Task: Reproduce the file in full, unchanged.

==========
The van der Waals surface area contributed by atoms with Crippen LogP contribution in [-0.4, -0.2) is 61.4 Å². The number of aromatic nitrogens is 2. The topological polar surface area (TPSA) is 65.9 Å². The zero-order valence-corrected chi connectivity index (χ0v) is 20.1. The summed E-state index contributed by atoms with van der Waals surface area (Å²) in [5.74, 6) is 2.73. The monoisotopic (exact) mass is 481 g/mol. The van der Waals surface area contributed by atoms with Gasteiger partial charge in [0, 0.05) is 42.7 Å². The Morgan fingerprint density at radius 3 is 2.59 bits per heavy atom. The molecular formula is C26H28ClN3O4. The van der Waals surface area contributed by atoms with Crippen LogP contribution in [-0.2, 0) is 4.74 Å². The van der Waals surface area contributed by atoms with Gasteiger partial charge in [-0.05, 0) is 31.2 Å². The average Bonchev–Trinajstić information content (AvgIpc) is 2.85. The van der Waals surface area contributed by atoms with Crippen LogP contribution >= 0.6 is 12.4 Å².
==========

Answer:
The van der Waals surface area contributed by atoms with Crippen LogP contribution in [-0.4, -0.2) is 61.4 Å². The number of aromatic nitrogens is 2. The topological polar surface area (TPSA) is 65.9 Å². The zero-order valence-corrected chi connectivity index (χ0v) is 20.1. The summed E-state index contributed by atoms with van der Waals surface area (Å²) in [5.74, 6) is 2.73. The monoisotopic (exact) mass is 481 g/mol. The van der Waals surface area contributed by atoms with Gasteiger partial charge in [0, 0.05) is 42.7 Å². The Morgan fingerprint density at radius 3 is 2.59 bits per heavy atom. The molecular formula is C26H28ClN3O4. The van der Waals surface area contributed by atoms with Crippen LogP contribution in [-0.2, 0) is 4.74 Å². The van der Waals surface area contributed by atoms with Gasteiger partial charge in [-0.05, 0) is 31.2 Å². The average Bonchev–Trinajstić information content (AvgIpc) is 2.85. The van der Waals surface area contributed by atoms with Crippen LogP contribution >= 0.6 is 12.4 Å².